The power of “shoganai”


Honestly in the past I truly hated to hear someone saying shoganai, but now I have to say I appreciate the power of shoganai. Previously when someone used the expression of shoganai I got the sense that someone is just simply not willing to go the extra mile and try a bit harder, but gives up too early. Actually shoganai (しょうがない) or shigata ga nai (仕方がない) as the more polite version of it, means that there is no way of doing, or nothing can be done. Some compare it to “c’est la vie”, but this french version focuses on external circumstances, in contrast then shoganai focuses on the inability of the actor to change those circumstances. So far quite often I had heard the shoganai expression, when someone in Japan just gave up to push the foreign side a bit further to get a situation resolved or making sure to be understood on a global scale. Most likely the explanation followed that someone non-Japanese cannot fully understand the needs of the Japanese market or the true Japanese soul. As you can imagine these words made me agitated every time.
On the other hand in the last few weeks I learned about the appropriateness of shoganai and the powerful message actually shoganai contains. As a consequence of the Tohoku earthquake eastern Japan is facing power shortage. Now wherever possible at home, in the office or at public spaces the use of electricity is cut. For example as the picture above shows escalators heading downwards are stopped at railway stations or department stores and supermarkets have dimmed their lightning. So far I had rather seldom seen Japanese very consciously saving energy. Additionally Japan as a very much service oriented country, the focus was on having tools, gadgets and every thinkable help to make every day life easy and comfortable, when the use of the needed energy was seldom questioned. Nowadays in Tokyo, I see no one complaining about the “new hardship” of everyday life, when people are willing to walk further or focus on an energy friendly every day life. The increased inconvenience is just shoganai, not worth to be mentioned and shrugged off easily.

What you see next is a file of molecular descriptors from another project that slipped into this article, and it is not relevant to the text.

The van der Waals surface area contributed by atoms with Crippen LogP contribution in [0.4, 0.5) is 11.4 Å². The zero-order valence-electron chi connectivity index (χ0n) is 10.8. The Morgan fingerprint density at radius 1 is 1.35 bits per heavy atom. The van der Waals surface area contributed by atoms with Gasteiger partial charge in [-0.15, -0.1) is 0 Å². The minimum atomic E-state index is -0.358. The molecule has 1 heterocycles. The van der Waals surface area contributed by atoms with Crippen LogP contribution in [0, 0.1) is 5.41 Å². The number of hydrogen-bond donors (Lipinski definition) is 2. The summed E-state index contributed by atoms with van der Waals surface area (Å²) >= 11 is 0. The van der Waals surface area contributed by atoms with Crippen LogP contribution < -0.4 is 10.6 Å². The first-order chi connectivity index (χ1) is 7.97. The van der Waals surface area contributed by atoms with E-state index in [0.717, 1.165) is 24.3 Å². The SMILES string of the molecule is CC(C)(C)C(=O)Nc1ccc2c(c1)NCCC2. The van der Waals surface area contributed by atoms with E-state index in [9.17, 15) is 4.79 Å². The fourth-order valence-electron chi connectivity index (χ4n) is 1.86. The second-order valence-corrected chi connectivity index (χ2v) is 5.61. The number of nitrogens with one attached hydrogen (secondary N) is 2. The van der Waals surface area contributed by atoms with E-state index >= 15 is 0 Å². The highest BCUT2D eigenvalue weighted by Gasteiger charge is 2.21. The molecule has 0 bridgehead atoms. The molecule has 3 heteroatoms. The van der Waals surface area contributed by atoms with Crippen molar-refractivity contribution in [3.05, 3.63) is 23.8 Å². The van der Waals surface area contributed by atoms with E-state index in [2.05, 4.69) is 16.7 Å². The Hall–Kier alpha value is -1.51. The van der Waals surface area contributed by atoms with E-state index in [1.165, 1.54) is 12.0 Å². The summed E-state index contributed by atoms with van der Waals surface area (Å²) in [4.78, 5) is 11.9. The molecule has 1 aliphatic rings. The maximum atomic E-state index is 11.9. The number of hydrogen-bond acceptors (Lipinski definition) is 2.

As you can imagine these days I love the use of the word shoganai, making sure I do the extra mile, but not bother mentioning it.

Brought to you by Sibylle Ito (シビル伊藤)

7 thoughts on “The power of “shoganai”

    • Dear Offshore Company,

      thank you very much for your comment. I have to confess, I am not sure whether I understand what you would like to tell me. The article above is focused on the meaning of shoganai.

      Looking forward to hearing more from you,

      Sibylle Ito

  1. Hello. I’m Japanese.So far I didn’t have a doubt about “shouganai”.
    However, as you say this phrase is strange.
    In a way this phrase shows Japanese patience.

    Anyway I also use “shouganai” sometimes, but I don’t like this phrase subconsciously.

  2. I had the exact same sentiment when I heard the use of the word, in essence for me, it meant the other person who said it “just gave up” with an “oh well” attitude”, but I can understand how this situation would apply completely differently.

    • Dear Elle Marie,

      I have to say, I truly appreciate your comments and time spend reading my articles.
      It took nine years in Japan and a big earthquake to change my viewpoint about shoganai. I can only hope the meaning will not shift too soon back to an easy excuse.

      All the best,

      Sibylle

    • Dear Mark,

      thanks for taking time to visit this blog and even comment. I do appreciate your compliment and I am looking forward to seeing you here again.

      All the best,

      Sibylle

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